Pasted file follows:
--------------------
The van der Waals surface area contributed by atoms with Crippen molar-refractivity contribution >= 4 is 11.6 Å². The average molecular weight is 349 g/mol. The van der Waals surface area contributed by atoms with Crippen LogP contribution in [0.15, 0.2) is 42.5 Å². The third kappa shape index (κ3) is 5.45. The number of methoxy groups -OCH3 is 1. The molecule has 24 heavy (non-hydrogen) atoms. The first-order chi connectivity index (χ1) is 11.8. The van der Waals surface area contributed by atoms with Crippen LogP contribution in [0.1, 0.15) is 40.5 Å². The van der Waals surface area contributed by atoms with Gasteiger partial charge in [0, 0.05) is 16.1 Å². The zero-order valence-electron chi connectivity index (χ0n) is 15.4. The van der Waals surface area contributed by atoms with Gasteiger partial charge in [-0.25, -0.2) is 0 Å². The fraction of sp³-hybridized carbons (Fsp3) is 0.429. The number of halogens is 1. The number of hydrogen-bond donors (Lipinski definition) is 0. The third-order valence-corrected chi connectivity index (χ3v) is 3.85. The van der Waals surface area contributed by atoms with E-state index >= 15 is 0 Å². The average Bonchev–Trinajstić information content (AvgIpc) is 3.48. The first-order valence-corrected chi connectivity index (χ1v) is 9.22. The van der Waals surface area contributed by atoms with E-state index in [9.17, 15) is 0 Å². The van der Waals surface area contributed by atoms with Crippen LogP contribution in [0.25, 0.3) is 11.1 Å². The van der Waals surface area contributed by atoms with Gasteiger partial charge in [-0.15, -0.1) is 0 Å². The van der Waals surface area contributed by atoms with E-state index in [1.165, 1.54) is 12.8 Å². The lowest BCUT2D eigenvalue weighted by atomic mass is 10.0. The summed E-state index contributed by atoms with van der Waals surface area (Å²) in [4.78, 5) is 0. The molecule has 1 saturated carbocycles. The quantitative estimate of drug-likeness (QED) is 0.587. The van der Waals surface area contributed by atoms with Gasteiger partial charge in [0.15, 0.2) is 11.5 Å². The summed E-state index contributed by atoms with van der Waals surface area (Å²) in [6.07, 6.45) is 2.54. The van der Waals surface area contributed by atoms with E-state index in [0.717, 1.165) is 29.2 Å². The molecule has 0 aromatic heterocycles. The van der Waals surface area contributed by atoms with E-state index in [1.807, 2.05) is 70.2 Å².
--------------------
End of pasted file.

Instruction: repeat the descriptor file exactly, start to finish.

The van der Waals surface area contributed by atoms with Crippen molar-refractivity contribution >= 4 is 11.6 Å². The average molecular weight is 349 g/mol. The van der Waals surface area contributed by atoms with Crippen LogP contribution in [0.15, 0.2) is 42.5 Å². The third kappa shape index (κ3) is 5.45. The number of methoxy groups -OCH3 is 1. The molecule has 24 heavy (non-hydrogen) atoms. The first-order chi connectivity index (χ1) is 11.8. The van der Waals surface area contributed by atoms with Crippen LogP contribution in [0.1, 0.15) is 40.5 Å². The van der Waals surface area contributed by atoms with Gasteiger partial charge in [0, 0.05) is 16.1 Å². The zero-order valence-electron chi connectivity index (χ0n) is 15.4. The van der Waals surface area contributed by atoms with Gasteiger partial charge in [-0.25, -0.2) is 0 Å². The fraction of sp³-hybridized carbons (Fsp3) is 0.429. The number of halogens is 1. The number of hydrogen-bond donors (Lipinski definition) is 0. The third-order valence-corrected chi connectivity index (χ3v) is 3.85. The van der Waals surface area contributed by atoms with E-state index >= 15 is 0 Å². The average Bonchev–Trinajstić information content (AvgIpc) is 3.48. The first-order valence-corrected chi connectivity index (χ1v) is 9.22. The van der Waals surface area contributed by atoms with E-state index in [9.17, 15) is 0 Å². The van der Waals surface area contributed by atoms with Crippen LogP contribution in [0.25, 0.3) is 11.1 Å². The van der Waals surface area contributed by atoms with Gasteiger partial charge in [-0.15, -0.1) is 0 Å². The van der Waals surface area contributed by atoms with E-state index in [1.165, 1.54) is 12.8 Å². The lowest BCUT2D eigenvalue weighted by atomic mass is 10.0. The summed E-state index contributed by atoms with van der Waals surface area (Å²) in [4.78, 5) is 0. The molecule has 1 saturated carbocycles. The quantitative estimate of drug-likeness (QED) is 0.587. The van der Waals surface area contributed by atoms with Gasteiger partial charge in [0.15, 0.2) is 11.5 Å². The summed E-state index contributed by atoms with van der Waals surface area (Å²) in [6.07, 6.45) is 2.54. The van der Waals surface area contributed by atoms with E-state index in [0.717, 1.165) is 29.2 Å². The molecule has 0 aromatic heterocycles. The van der Waals surface area contributed by atoms with E-state index in [1.807, 2.05) is 70.2 Å².